Select your state

Product liability

Product liability refers to a claim or lawsuit against a manufacturer or seller of a product for the recovery of damages related to personal injury, death, or property damage claimed to be caused by a defective product.

The claim or lawsuit may be based on the legal theories of strict tort liability, strict products liability, negligence, misrepresentation, breach of express or implied warranty, or any other theory or combination of theories.

Product liability claims may be made against the manufacturer of component parts, an assembling manufacturer, the wholesaler, and the retailer. And product liability claims may be made by the consumer who purchased the product or by someone else who borrowed or used the product.

Product liability laws vary from state to state, and product liability claims may be based on the state’s court opinions (also known as case law or common law) or on the state’s statutes—which are usually the version of the Uniform Commercial Code (UCC) adopted by the state.

For example, under a state’s version of Article 2 of the UCC (dealing with sales of goods) there are implied warranties of merchantability and of fitness of the goods for a particular purpose included in every sale of goods. In some states these warranties may be waived by agreement, but in other states they may not be waived. See U.C.C. §2-314 and U.C.C. §2-315.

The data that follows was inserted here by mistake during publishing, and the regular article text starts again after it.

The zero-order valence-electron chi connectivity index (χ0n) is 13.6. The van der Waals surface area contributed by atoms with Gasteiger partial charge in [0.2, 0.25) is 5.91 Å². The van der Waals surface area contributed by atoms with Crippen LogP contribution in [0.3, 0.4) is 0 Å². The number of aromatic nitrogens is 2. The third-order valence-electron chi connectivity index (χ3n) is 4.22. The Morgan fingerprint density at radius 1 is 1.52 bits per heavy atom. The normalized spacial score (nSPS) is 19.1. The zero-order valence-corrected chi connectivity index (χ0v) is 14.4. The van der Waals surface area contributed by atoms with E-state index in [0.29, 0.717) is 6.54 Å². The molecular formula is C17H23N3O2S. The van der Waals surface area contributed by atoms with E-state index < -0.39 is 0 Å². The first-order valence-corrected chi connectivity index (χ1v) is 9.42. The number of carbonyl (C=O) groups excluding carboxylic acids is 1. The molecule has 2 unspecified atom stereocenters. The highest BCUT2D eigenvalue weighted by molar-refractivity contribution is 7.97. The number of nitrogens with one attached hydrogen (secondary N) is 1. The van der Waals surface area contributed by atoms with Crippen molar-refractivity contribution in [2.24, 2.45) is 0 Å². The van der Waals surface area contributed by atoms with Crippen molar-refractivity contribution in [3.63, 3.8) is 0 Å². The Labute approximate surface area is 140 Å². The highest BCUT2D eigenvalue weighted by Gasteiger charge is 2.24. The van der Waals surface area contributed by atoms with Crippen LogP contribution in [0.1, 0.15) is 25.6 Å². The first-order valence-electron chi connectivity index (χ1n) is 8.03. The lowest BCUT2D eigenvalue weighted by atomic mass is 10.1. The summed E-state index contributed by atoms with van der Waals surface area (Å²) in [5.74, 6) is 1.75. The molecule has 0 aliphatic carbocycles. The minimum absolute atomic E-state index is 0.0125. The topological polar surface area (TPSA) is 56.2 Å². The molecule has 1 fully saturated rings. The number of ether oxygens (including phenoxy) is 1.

And under a strict liability theory of products liability, the amount of care or precaution taken by the manufacturer is not relevant—the manufacturer will be liable for the harm result from the defective product.

To prevail on a products liability claim, the claimant or plaintiff must prove the product:

• was defective in its design (a design defect) because there was a safer alternative design for the product;

• was defective in its manufacture (a manufacturing defect) because its production departed from the intended design, was significantly or materially different from the other products of the same design, did not work as intended, and was more dangerous to the consumer than expected; or

• was defective in its marketing (a marketing defect) because the product’s advertising and instructions for use were inadequate or failed to warn consumers of hidden (latent) dangers in the product.

In Texas, product liability is governed by a combination of state statutes and case law. Texas follows the principles of strict liability, meaning that a manufacturer can be held liable for damages caused by a defective product regardless of the level of care they exercised. Claimants can base their lawsuits on various legal theories including strict tort liability, negligence, misrepresentation, and breach of warranty. The Texas version of the Uniform Commercial Code (UCC) includes implied warranties of merchantability and fitness for a particular purpose, which may not be waived in all circumstances. To succeed in a product liability claim in Texas, the plaintiff must prove that the product had a design defect, manufacturing defect, or marketing defect. A design defect means there was a safer alternative design available; a manufacturing defect indicates the product deviated from its intended design; and a marketing defect suggests that the product's marketing, instructions, or warnings were inadequate and failed to alert consumers to potential dangers.

Legal articles related to this topic